Dust Event Detection

Science Center Objects

The Sources, compositions, and effects of atmospheric dust from American Drylands project maintains a catalog of dust events in the southwestern United States since 2009. We document dust emissions that are detectable from digital images collected by satellite, and (or) ground-based remote digital camera stations.

Dust emission from sources in the southwestern United States is important on local and regional scales because of its effects on air quality, human health and safety, snow melt timing and water management, and on ecosystem function through the depletion and (or) addition of soil nutrients.

One goal of this catalog is to compliment ongoing work focusing on the effects of dust deposited on mountain snow cover,, with an emphasis on dust compositions that affect snow albedo. We also document dust events that do not have a direct bearing on dust-on-snow studies. Satellite imaging of dust-storms does not detect all important dust activity for several reasons.

Dust emission from many point sources in the Little Colorado River Valley on the southern Colorado Plateau. Dust is being transported towards snow cover in the Colorado Rocky Mountains. MODIS image from April 3, 2009.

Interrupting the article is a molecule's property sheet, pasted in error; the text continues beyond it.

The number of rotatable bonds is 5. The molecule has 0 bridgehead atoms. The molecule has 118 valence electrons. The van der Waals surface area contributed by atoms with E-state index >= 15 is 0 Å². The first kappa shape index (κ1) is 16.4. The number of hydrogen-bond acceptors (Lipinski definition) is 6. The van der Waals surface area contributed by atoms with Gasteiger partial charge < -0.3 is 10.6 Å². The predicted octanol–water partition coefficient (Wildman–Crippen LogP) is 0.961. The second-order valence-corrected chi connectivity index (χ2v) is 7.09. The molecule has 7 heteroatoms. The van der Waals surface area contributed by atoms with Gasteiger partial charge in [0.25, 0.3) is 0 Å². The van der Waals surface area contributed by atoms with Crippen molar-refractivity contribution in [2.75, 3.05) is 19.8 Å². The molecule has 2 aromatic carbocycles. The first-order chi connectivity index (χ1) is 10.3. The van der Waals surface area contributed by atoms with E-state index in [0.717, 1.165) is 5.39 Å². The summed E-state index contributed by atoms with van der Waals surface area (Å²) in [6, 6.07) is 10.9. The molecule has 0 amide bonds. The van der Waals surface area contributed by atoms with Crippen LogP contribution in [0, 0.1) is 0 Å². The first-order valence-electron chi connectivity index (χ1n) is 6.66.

The image on the right shows dust on snow throughout the Rocky Mountains, especially in the San Juan Mountains. This image shows conditions after the dust layers that were deposited over the WY2009 dust season have merged together due to snow melt. The dust in this image includes the dust emitted from the southern Colorado Plateau shown in the image to the left. This MODIS image is from May 18, 2009.

 

Wind-induced dust emission from the southwestern United States is important on a local and regional scale because of its effects on air quality, human health and safety, and on ecosystem function, through the depletion or addition of soil nutrients and influence on snow melt timing and the water cycle. 

We are integrating multiple methodologies and technologies to detect dust events. Various factors make satellite imaging of dust-storms problematic and a basic summary of the strengths and weaknesses of each platform can be examined here: Satellite Data Comparison Chart

Each marker on the map below catalogs known dust storm sources and events we have recorded using various techniques and imaging platforms. Many more events occur which have not been recorded due to poor visibility factors including timing of satellite overpasses, cloud cover, and night time storms. This work highlights the need for a more comprehensive understanding and accounting of dust emissions in the southwest through a dedicated network of in-situ instrumentation such as particulate sensors and automated camera systems.

ISKY Dust Camera
(Public domain.)